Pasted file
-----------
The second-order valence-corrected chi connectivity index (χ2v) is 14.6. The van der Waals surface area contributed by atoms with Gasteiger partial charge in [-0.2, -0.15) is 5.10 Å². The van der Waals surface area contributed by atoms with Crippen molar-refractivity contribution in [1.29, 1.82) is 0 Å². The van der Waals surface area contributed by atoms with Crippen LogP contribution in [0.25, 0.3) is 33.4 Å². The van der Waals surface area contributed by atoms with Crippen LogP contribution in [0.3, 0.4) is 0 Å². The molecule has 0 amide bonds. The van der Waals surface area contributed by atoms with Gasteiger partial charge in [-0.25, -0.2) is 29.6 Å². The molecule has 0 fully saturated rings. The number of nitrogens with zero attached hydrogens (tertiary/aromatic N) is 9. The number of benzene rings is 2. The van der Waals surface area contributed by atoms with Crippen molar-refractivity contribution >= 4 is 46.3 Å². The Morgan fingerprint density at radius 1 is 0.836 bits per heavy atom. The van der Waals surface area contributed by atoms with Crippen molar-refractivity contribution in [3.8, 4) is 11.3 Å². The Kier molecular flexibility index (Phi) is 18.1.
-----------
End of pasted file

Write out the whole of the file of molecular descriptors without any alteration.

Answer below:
The second-order valence-corrected chi connectivity index (χ2v) is 14.6. The van der Waals surface area contributed by atoms with Gasteiger partial charge in [-0.2, -0.15) is 5.10 Å². The van der Waals surface area contributed by atoms with Crippen molar-refractivity contribution in [1.29, 1.82) is 0 Å². The van der Waals surface area contributed by atoms with Crippen LogP contribution in [0.25, 0.3) is 33.4 Å². The van der Waals surface area contributed by atoms with Crippen LogP contribution in [0.3, 0.4) is 0 Å². The molecule has 0 amide bonds. The van der Waals surface area contributed by atoms with Gasteiger partial charge in [-0.25, -0.2) is 29.6 Å². The molecule has 0 fully saturated rings. The number of nitrogens with zero attached hydrogens (tertiary/aromatic N) is 9. The number of benzene rings is 2. The van der Waals surface area contributed by atoms with Crippen molar-refractivity contribution >= 4 is 46.3 Å². The Morgan fingerprint density at radius 1 is 0.836 bits per heavy atom. The van der Waals surface area contributed by atoms with Crippen molar-refractivity contribution in [3.8, 4) is 11.3 Å². The Kier molecular flexibility index (Phi) is 18.1.